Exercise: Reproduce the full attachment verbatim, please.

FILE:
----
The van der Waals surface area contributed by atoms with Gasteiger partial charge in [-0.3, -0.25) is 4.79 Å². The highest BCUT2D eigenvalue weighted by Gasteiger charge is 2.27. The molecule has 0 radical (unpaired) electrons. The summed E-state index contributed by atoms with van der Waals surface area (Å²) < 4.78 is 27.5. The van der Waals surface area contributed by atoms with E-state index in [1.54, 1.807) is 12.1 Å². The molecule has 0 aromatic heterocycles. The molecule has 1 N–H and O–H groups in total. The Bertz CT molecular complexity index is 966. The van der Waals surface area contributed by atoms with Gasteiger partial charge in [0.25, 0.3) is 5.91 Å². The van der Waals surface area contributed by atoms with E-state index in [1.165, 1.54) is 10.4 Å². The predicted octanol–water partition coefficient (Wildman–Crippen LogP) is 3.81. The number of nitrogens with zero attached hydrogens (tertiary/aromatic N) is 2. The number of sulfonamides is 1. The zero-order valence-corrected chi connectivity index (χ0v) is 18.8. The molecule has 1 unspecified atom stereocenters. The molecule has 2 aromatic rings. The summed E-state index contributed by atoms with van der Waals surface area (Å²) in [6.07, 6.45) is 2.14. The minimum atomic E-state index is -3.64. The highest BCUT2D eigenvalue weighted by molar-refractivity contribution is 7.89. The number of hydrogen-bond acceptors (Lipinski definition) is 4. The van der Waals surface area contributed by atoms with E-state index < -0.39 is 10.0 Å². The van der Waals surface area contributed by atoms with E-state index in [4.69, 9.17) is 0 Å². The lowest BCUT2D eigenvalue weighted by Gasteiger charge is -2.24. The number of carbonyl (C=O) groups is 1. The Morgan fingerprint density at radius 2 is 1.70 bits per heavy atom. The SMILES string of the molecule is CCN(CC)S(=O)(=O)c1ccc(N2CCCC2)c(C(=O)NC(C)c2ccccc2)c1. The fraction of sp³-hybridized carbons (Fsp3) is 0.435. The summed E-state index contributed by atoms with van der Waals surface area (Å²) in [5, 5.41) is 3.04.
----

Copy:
The van der Waals surface area contributed by atoms with Gasteiger partial charge in [-0.3, -0.25) is 4.79 Å². The highest BCUT2D eigenvalue weighted by Gasteiger charge is 2.27. The molecule has 0 radical (unpaired) electrons. The summed E-state index contributed by atoms with van der Waals surface area (Å²) < 4.78 is 27.5. The van der Waals surface area contributed by atoms with E-state index in [1.54, 1.807) is 12.1 Å². The molecule has 0 aromatic heterocycles. The molecule has 1 N–H and O–H groups in total. The Bertz CT molecular complexity index is 966. The van der Waals surface area contributed by atoms with Gasteiger partial charge in [0.25, 0.3) is 5.91 Å². The van der Waals surface area contributed by atoms with E-state index in [1.165, 1.54) is 10.4 Å². The predicted octanol–water partition coefficient (Wildman–Crippen LogP) is 3.81. The number of nitrogens with zero attached hydrogens (tertiary/aromatic N) is 2. The number of sulfonamides is 1. The zero-order valence-corrected chi connectivity index (χ0v) is 18.8. The molecule has 1 unspecified atom stereocenters. The molecule has 2 aromatic rings. The summed E-state index contributed by atoms with van der Waals surface area (Å²) in [6.07, 6.45) is 2.14. The minimum atomic E-state index is -3.64. The highest BCUT2D eigenvalue weighted by molar-refractivity contribution is 7.89. The number of hydrogen-bond acceptors (Lipinski definition) is 4. The van der Waals surface area contributed by atoms with E-state index < -0.39 is 10.0 Å². The van der Waals surface area contributed by atoms with E-state index in [4.69, 9.17) is 0 Å². The lowest BCUT2D eigenvalue weighted by Gasteiger charge is -2.24. The number of carbonyl (C=O) groups is 1. The Morgan fingerprint density at radius 2 is 1.70 bits per heavy atom. The SMILES string of the molecule is CCN(CC)S(=O)(=O)c1ccc(N2CCCC2)c(C(=O)NC(C)c2ccccc2)c1. The fraction of sp³-hybridized carbons (Fsp3) is 0.435. The summed E-state index contributed by atoms with van der Waals surface area (Å²) in [5, 5.41) is 3.04.